The Drowning Empire, Episode 35: Vital Provisions

The Drowning Empire is a weekly serial based on the events which occured during the  Writer Nerd Game Night monthly Legend of the Five Rings game.  It is a tale of samurai adventure set in the magical world of Rokugan.

If you would like to read all of these in one convenient place, along with a bunch of additional game related stuff, behind the scenes info, and detailed session recaps, I’ve been posting everything to one thread on the L5R forum,  http://www.alderac.com/forum/viewtopic.php?f=295&t=101206

This week’s episode is by Pat Tracy as the group sets out from Broken Wave City. 

Continued from: https://larrycorreia.wordpress.com/2013/10/18/the-drowning-empire-episode-34-good-judge-of-character/

##

The old Mantis clan woman grinned at Moto Subotai, revealing her squid-ink blackened teeth. The noisy dockside market swarmed with all manner of people. A noisy hawker of cheap baubles competed with the roar of the fishmonger’s stall to make the air shiver with sound. Still, the samurai barely heard the din, his normally wary eyes focused on the table before him, on a set of four drums that held together on a short stand. His heart was far away, soaring over the plains and steppes, the long, fiery light of a dusty sunset hanging in the memory of his childhood.

“You seem interested in those drums, Honorable Samurai. Please, give them a try. I would see you well pleased with any purchase.”

“I used to play when I was a boy. Horse drums.”

The Mantis crone scanned his purple attire, glancing at his long mustache and chin beard. “You’re a Desert Moto, then?”

He nodded, running his rough hands across the drum heads, lost in thought.

“These are struck with the fingertips and the side of the hand. No drumsticks, like you’d use with your horse drums.”

The samurai’s footman cleared his throat. “The ship will soon depart, Master.”

“Toranaka-san will see to it that they don’t leave without us, Shinro Ishi.”

“Hai.”

The samurai began tapping out a rhythm, slow and halting at first, testing the voice of the drum set. The beat solidified, settled, grew more ornate. He was like a man with much to impart, whose voice has long been silent, his steps far away from the company of others. Once the flow began, it grew, it intensified until there was a torrent of beats, changing the general din of the market, drawing shoppers near, causing the hawker nearby to momentarily leave off. The Moto began to speak:

In my land

the drums call to us

call us to the yurts

all is the sound of

hoofbeats upon

arid dirt, all is the

smell of horse sweat

and the cut of the

razor wind that chaps

the face and squints

the eyes

In my land

the leather booms

across the barren

spaces, the flute

made from a horse’s

leg sings its clear

voiced call as we

step through the

horse dance and

throw our heads

to the moonlit sky,

shouting for the

joy of freedom

In my land

the blood from

our veins feeds

the greedy sand

and makes it live–

we smile at the goat

new-born and the

old one who has

walked to the cold

night, rather than

relenting to the

cages of stacked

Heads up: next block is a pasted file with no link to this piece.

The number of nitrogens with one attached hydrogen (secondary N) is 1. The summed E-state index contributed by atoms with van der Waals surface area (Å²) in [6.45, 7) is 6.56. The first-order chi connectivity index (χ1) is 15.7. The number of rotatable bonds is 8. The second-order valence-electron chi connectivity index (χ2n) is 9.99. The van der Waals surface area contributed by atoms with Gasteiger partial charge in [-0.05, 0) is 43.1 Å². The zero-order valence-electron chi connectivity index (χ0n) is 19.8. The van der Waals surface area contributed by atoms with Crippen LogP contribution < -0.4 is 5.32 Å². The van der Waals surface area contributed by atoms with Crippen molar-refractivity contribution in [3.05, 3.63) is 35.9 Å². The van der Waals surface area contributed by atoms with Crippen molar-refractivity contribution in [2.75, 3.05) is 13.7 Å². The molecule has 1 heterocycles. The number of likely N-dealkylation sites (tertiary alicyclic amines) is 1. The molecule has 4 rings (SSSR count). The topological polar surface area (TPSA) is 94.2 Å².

stones, those prisons

men make when they

can journey no more

In my land

they call us the wind

and the wind bears

fire, and upon the

earth we are mighty,

our horses raising

dust enough to hide

the sun, but

upon the wild

waters I now go,

upon the fearful

bosom of the sea

I throw my fates

So that one day

perhaps

I may return

to my land

The drumbeats stop, as do the words, and the purple-clad samurai nods to his footman to pay the old Mantis woman. Those gathered open their mouths as if to speak, but no one does, for the see a man haunted, a man half-swallowed by the spirit world. With the drums tucked under one arm, Moto Subotai turns to go, the crowd parting to allow him passage. Jaw muscles taut, gait as stiff as any Lion Clan bushi, he goes toward the dockside.

“Subo, the Captain says the winds are fair. We have been awaiting your arrival for nearly an hour.” Toranaka calls out as Subotai paces up the gangway.

“Last minute provisions. I am now ready to depart.” Subotai passes by without anything further, his face a mask. Toranaka looks after him, a slight air of puzzlement lingering on his otherwise controlled mein. Toranaka nods at Shintaro, who puts his considerable lung power behind his words.

“Captain Oki-san! All present and accounted for!”

Oki winces at the volume, touching his forehead and squinting. “Thanks, Shintaro. I’m right here, though. Please don’t shout.”

“Yes, Captain!” Shintaro shouts, loudly enough that the stamping of horses can be heard from down in the hold.

Captain Oki wipes his brow, smiles through the pain, and begins giving orders. The Friendly Traveler’s ropes slip from the docking cleats, and after a wallowing moment that has Isao-san’s hand clamped over his mouth, the wind freshens. The hull bites the waves ahead, and they are off.

From amidships, Moto Subotai leans upon a webbing of rope, watching Oki as he works the tiller and sets their course. The Mantis archer’s face is pale, his cheeks hollow with too many late nights and too much sake, but when the air freshens and they are making progress, Subotai can see him take in a great breath, let it go, and smile the smallest smile to himself. He reflects that, often as not, the most important cargos are not those carried, but those finally put down.

##

To be continued next week: https://larrycorreia.wordpress.com/2013/11/08/the-drowning-empire-episode-36-isao-faces-the-water-dragon/

3 Responses

  1. “He reflects that, often as not, the most important cargos are not those carried, but those finally put down.”

    So true

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